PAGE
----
In the drought-scarred West and the current era of hydraulic fracturing (fracking), California’s preponderance of water produced in conjunction with oil is gaining more attention among industry and government leaders.
Gov. Jerry Brown on Thursday signed a new law (SB 1281) on oil/gas production and water use, beefing up the detailed level of reporting on the source and use of water produced with oil. Steve Bohlen, who heads the state’s Division of Oil, Gas and Geothermal Resources (DOGGR), last week reported statistics showing the state’s total oil production of nearly 200 million bbl last year also produced more than 3 billion barrels of water (see Shale Daily, Sept. 22).
A source at the Western States Petroleum Association (WSPA) echoed this, saying the amounts of water produced with oil are 10-15 times greater than the oil produced. The quality of those water supplies varies greatly, according to WSPA spokesperson Tupper Hull.
Bohlen and Hull both said there is an ongoing effort to find more beneficial uses for those large volumes of water. Chevron Corp.’s Kern River field in the San Joaquin Valley, for example, supplies more than 750,000 barrels of water to the Cowelo Water District in Kern County, Hull said.
“Other companies use [oil produced water] to irrigate plants and crops on the property they own; some of it is treated and used in enhanced oil recovery (EOR) operations, and some of it is used for dust control,” Hull said.
The water-oil combination can be traced back to the geologic fact that oil was deposited in lake and marine environments millions of years ago, so water was present during the oil formation process, a DOGGR spokesperson said. “If the oil migrated from the source rock to a reservoir rock, it displaced water as it accumulated in a trap,” he said.
“There is always some water produced with the oil at the beginning, and the percentage of water increases as oil production continues.”
Nearly 2 billion of the 3.1 billion barrels of water produced with oil in California last year was reinjected for EOR. Another 831 million barrels of that water was injected into disposal wells, the DOGGR spokesperson said. “A small amount of higher quality produced water is treated and used for agriculture.”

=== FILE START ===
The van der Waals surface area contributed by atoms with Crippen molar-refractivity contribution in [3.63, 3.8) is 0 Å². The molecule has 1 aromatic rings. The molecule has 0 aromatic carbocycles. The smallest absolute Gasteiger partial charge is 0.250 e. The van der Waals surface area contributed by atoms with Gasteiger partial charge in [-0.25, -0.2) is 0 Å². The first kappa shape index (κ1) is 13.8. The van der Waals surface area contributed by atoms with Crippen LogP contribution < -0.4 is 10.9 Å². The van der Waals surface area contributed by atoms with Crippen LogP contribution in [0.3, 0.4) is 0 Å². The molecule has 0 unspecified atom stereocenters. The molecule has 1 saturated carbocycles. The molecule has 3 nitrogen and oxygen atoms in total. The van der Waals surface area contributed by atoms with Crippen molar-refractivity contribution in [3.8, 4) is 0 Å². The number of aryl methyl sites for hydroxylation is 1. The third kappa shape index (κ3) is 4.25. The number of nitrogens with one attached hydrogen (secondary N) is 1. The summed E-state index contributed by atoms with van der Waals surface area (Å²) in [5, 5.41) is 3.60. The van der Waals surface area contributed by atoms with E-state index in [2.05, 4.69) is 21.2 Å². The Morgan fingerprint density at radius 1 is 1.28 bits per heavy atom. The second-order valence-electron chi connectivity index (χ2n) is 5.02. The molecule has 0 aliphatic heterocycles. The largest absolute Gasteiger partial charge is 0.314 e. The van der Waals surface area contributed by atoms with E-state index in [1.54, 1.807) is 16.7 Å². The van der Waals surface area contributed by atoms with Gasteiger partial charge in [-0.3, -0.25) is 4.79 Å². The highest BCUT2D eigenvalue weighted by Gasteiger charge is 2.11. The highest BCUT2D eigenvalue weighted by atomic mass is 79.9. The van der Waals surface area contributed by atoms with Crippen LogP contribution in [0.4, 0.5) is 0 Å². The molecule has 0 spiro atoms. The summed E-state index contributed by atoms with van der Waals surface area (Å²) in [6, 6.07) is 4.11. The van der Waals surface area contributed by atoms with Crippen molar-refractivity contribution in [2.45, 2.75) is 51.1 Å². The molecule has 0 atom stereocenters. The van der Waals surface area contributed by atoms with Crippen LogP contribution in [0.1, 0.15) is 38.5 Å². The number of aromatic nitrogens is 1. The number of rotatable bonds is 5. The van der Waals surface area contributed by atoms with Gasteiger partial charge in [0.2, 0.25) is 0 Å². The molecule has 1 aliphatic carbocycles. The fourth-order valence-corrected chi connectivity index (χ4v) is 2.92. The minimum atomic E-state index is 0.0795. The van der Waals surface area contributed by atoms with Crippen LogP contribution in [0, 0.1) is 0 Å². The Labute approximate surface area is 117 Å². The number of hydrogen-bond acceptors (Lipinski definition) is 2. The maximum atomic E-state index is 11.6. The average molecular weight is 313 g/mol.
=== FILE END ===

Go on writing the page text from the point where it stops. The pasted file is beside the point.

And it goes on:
The huge amounts of water produced with oil in California come out “in a very wide range of qualities, such as total dissolved solids, heavy metals, benzene, hydrocarbons, etc.,” Hull said. “Some of it is simply too dirty to be used.”
Hull said the industry has always used efficiency measures aimed at reusing as much of the oil produced water as possible, and this was the case long before the current drought magnified the importance of the efforts.
Previously, operators have preferred to use fresh water for hydraulic fracturing, the DOGGR spokesperson said, but “evolving technology and concerns over water usage may prompt service companies to more frequently use produced water in well stimulation.”
Other states, such as North Dakota, track the volumes of water produced with oil, but they are not of the same proportion as in California. In North Dakota there are roughly 1.4 barrels of water produced with every barrel of oil, a Department of Mineral Resources spokesperson said.
Under California’s new law (SB 1281), quarterly reports will be required by operators to DOGGR, including “the source and volume of any water reported,” meaning “water used to generate or make up the composition of any injected fluid or gas.” The reports also now will have to detail the treatment of water and the use of treated or recycled water in oil/gas activities.
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